Numerous studies using transgenic and experimental animal models provide compelling evidence that reactive astrocytes protect CNS cells and tissue in multiple ways that involve a variety of different molecular mechanisms, including (i) uptake of potentially excitotoxic glutamate 1214, (ii) protection from oxidative stress via glutathione production 1418, (iii) neuroprotection via adenosine release 19, (iv) protection from NH4+ toxicity 20, (v) neuroprotection by degradation of amyloid-beta peptides, 21 (vi) facilitation of blood brain barrier repair 13, (vii) reduction of vasogenic edema after trauma, stroke or obstructive hydrocephalus 13, 22, (viii) stabilization of extracellular fluid and ion balance thereby reducing seizure threshold 22, and (ix) limiting the spread of inflammatory cells or infectious agents from areas of tissue damage or disease into healthy CNS parenchyma 13, 2329. Nevertheless, it is also clear that reactive astrocytes may also play harmful roles during injury or disease through gain of abnormal effects such as over production of reactive oxygen species (ROS) or certain inflammatory cytokines 5, 7, 14. Thus, overall, reactive astrocytes have the potential to influence injury/disease outcomes both positively and negatively, as determined by specific signaling events and molecular effector mechanisms 5, 7, 8.

Taken together, observations from experimental animal studies indicate that the global inhibition or ablation of reactive astrogliosis is not likely to be a useful therapeutic approach and has the potential to do more harm than good in most situations 5, 7, 8. Instead, therapeutic strategies should be directed at more specific astrocyte functions or specific aspects of reactive astrogliosis by targeting astrocyte-related molecular mechanisms. Considerable progress has been made in identifying molecular mechanisms that regulate specific aspects of reactive astrogliosis or that are involved in mediating its functions and effects 5, 7. Some of these molecules will be common to many cells (e.g. cytokines, ROS) while other molecules will be selective to astrocytes and may be targetable selectively (e.g., astrocyte glutamate transporters, SOD1). In the following sections, we consider a number of molecules related to astrocytes and reactive astrogliosis and discuss their potential, and in some cases on-going development, as therapeutic targets for specific CNS disorders. Space constraints limit consideration to a cross-section of representative potential molecules.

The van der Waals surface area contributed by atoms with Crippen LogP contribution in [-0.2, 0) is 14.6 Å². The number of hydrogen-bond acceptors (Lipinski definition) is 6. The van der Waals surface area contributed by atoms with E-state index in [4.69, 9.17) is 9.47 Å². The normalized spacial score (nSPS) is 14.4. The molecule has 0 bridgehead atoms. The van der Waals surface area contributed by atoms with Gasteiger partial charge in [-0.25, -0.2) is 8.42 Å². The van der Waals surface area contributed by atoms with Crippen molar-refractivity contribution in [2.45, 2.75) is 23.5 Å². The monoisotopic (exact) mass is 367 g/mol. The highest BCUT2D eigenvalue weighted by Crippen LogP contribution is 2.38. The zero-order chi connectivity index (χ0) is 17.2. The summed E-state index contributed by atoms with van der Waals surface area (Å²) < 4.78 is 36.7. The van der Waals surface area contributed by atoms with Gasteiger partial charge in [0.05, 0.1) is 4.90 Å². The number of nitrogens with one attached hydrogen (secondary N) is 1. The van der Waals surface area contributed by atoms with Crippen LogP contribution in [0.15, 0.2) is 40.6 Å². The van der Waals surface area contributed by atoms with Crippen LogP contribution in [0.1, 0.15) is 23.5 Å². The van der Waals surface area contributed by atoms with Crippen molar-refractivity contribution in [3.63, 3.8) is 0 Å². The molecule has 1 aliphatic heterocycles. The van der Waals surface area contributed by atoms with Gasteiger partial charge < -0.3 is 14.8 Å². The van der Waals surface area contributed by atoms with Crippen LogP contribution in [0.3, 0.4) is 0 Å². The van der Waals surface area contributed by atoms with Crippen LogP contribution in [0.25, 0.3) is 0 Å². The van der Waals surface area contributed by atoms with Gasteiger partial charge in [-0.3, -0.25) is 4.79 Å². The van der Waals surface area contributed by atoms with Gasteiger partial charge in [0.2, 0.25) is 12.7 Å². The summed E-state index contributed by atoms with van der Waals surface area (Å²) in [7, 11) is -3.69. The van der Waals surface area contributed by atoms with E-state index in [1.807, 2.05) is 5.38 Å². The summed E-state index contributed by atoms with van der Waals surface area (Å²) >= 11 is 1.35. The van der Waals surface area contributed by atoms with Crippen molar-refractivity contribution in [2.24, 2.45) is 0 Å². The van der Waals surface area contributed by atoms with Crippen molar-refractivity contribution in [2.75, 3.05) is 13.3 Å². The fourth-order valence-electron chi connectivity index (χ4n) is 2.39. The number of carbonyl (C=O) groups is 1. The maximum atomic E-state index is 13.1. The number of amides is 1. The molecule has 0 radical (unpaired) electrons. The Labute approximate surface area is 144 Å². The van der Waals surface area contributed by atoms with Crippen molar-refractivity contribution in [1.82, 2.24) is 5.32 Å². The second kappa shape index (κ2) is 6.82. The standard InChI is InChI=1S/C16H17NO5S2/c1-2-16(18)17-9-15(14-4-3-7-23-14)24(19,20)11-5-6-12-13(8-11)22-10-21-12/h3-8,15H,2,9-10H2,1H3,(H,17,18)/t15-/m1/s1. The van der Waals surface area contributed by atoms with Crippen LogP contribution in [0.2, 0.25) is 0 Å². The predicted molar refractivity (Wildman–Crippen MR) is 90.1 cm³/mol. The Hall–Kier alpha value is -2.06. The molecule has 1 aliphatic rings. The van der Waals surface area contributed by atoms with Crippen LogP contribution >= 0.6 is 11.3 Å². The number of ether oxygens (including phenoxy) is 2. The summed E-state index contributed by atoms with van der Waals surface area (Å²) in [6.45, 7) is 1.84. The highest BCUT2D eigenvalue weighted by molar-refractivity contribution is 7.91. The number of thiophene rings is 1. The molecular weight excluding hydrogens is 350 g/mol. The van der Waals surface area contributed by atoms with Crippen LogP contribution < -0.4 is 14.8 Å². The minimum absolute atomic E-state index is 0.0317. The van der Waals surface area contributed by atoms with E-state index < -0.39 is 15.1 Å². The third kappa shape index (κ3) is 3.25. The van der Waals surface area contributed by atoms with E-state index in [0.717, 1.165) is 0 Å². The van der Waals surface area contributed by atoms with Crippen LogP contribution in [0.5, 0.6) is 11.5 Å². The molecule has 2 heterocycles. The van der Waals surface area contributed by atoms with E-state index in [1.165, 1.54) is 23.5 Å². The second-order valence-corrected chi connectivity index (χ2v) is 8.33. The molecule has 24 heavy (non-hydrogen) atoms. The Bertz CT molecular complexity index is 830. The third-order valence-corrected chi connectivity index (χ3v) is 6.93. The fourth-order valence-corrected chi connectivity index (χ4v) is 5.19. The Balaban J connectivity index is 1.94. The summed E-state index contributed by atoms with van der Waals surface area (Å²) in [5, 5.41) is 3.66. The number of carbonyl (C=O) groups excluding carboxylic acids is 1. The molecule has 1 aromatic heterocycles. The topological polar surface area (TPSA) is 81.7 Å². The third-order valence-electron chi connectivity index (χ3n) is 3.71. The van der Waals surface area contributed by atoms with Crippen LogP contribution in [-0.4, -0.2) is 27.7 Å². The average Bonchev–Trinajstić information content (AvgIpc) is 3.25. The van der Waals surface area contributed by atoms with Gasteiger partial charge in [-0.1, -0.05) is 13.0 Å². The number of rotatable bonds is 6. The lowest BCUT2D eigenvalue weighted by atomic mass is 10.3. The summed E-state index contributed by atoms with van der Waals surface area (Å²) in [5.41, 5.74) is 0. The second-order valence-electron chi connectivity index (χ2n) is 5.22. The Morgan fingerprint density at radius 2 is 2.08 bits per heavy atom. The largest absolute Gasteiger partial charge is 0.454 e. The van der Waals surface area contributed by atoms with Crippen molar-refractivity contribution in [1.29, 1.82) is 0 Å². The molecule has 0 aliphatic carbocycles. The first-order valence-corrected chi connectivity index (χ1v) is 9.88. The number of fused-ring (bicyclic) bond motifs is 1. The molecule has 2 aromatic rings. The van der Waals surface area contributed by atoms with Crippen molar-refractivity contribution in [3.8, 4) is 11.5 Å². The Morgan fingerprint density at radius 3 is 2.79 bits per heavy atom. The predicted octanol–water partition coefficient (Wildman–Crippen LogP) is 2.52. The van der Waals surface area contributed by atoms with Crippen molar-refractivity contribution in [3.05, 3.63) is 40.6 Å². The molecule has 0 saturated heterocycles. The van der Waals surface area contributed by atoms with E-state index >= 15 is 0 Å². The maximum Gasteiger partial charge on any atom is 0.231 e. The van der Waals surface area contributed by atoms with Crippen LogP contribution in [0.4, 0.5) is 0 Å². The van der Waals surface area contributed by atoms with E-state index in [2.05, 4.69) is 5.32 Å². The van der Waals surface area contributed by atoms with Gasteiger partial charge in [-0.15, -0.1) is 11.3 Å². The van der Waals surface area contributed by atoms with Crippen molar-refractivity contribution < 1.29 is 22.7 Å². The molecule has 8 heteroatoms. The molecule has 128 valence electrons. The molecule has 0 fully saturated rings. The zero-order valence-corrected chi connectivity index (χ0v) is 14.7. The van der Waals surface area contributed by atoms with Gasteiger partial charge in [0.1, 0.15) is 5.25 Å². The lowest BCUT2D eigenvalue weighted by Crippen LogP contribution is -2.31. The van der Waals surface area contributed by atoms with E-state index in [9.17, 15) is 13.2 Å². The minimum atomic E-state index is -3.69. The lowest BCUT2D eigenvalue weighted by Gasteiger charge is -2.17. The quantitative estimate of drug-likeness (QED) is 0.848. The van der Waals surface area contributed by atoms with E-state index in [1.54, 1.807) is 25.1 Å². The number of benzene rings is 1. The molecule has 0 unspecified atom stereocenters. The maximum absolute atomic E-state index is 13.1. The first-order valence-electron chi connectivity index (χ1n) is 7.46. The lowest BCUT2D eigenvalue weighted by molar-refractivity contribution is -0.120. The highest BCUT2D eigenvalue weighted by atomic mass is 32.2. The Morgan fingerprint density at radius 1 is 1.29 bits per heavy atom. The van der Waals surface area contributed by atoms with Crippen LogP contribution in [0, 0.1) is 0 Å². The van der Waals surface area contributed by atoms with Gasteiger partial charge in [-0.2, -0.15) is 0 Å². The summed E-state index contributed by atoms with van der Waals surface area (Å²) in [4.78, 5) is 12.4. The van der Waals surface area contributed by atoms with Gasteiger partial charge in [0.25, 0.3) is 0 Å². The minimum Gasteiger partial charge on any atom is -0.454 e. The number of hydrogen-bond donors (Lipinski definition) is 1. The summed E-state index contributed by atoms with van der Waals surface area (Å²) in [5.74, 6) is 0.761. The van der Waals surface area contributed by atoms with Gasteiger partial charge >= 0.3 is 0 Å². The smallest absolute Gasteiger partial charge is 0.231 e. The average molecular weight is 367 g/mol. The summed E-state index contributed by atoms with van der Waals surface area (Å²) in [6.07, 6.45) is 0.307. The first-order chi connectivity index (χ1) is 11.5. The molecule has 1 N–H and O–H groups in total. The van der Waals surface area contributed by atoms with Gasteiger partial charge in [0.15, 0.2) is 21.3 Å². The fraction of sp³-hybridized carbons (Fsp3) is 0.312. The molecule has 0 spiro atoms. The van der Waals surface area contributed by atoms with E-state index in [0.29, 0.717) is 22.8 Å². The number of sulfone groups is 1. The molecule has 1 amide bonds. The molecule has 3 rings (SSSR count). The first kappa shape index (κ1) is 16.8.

III. Specific potential molecular therapeutic targets related to astrocytes and reactive astrogliosis

A. Glutamate transmission and excitotoxicity

Astrocyte processes that envelope synapses express high levels of transporters for the amino acid neurotransmitter glutamate. These transporters clear the glutamate from the synaptic space, and after uptake into astrocytes, the glutamate is converted by glutamine synthetase into glutamine and recycled back to synapses for reconversion to the active transmitter, glutamate 30, 31. Through these transporters, astrocytes play essential roles in regulating extracellular levels of glutamate, which puts astrocytes in a position to reduce the potential for excitotoxicity. Indeed, genetic animal models have shown that loss of astrocytes or attenuation of astrocyte glutamate transporters such as EAAT1 and EAAT2 can lead to excitotoxic neurodegeneration 12, 13. The expression or activity of astrocyte glutamate transporters is subject to a high degree of regulation both transcriptionally and post-transcriptionally 3033. Glutamate transporter activity is reduced in various neurodegenerative conditions such as amyotrophic lateral sclerosis (ALS) 34. Thus, modulation of EAAT1 and EAAT2 represent pharmacological targets that may modify neuronal function or protect neurons by manipulating glutamate levels 9, 30. For example, augmenting the function of the astrocyte glutamate transporter EAAT2 with parawexin 1, a molecule isolated from spider venom, has been shown to protect retinal neurons from ischemic degeneration by enhancing glutamate uptake and thereby reducing the potential for glutamate excitotoxicity 35, 36. A high-throughput screen of small molecules has identified that certain β-lactam antibiotics can enhance astrocyte-mediated glutamate uptake sufficiently to provide neuroprotection in models of stroke and ALS by stimulating the expression of astrocyte glutamate transporters and thereby reducing excitotoxicity 37. The β-lactam antibiotic, Ceftriaxone, is currently (2010) in stage 3 clinical trials to determine efficacy in reducing excitotoxicity and neurodegeneration in ALS. Finally, a non-competitive blocker of the AMPA glutamate receptor, talampanel, is also in clinical trials for ALS and has just completed Phase II 38.